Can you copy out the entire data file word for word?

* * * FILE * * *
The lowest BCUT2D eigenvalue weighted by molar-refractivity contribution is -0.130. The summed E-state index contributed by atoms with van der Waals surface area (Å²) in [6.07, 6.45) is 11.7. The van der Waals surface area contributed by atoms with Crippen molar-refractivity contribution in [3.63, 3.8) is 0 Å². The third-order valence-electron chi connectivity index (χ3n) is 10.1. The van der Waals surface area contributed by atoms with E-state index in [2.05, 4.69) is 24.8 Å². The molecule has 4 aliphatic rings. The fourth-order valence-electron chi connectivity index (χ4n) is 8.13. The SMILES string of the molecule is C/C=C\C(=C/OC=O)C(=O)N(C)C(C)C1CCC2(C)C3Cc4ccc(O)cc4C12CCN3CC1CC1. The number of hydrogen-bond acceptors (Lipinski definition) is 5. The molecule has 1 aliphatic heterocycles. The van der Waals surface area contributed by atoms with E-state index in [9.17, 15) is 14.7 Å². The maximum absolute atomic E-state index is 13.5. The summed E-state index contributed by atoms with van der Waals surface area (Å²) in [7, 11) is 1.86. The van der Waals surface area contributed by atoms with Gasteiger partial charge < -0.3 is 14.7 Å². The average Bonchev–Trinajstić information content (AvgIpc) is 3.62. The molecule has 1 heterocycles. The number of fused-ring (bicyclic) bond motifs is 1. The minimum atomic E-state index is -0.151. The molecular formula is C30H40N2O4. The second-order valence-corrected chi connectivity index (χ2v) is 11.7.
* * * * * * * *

The lowest BCUT2D eigenvalue weighted by molar-refractivity contribution is -0.130. The summed E-state index contributed by atoms with van der Waals surface area (Å²) in [6.07, 6.45) is 11.7. The van der Waals surface area contributed by atoms with Crippen molar-refractivity contribution in [3.63, 3.8) is 0 Å². The third-order valence-electron chi connectivity index (χ3n) is 10.1. The van der Waals surface area contributed by atoms with E-state index in [2.05, 4.69) is 24.8 Å². The molecule has 4 aliphatic rings. The fourth-order valence-electron chi connectivity index (χ4n) is 8.13. The SMILES string of the molecule is C/C=C\C(=C/OC=O)C(=O)N(C)C(C)C1CCC2(C)C3Cc4ccc(O)cc4C12CCN3CC1CC1. The number of hydrogen-bond acceptors (Lipinski definition) is 5. The molecule has 1 aliphatic heterocycles. The van der Waals surface area contributed by atoms with E-state index in [9.17, 15) is 14.7 Å². The maximum absolute atomic E-state index is 13.5. The summed E-state index contributed by atoms with van der Waals surface area (Å²) in [7, 11) is 1.86. The van der Waals surface area contributed by atoms with Gasteiger partial charge < -0.3 is 14.7 Å². The average Bonchev–Trinajstić information content (AvgIpc) is 3.62. The molecule has 1 heterocycles. The number of fused-ring (bicyclic) bond motifs is 1. The minimum atomic E-state index is -0.151. The molecular formula is C30H40N2O4. The second-order valence-corrected chi connectivity index (χ2v) is 11.7.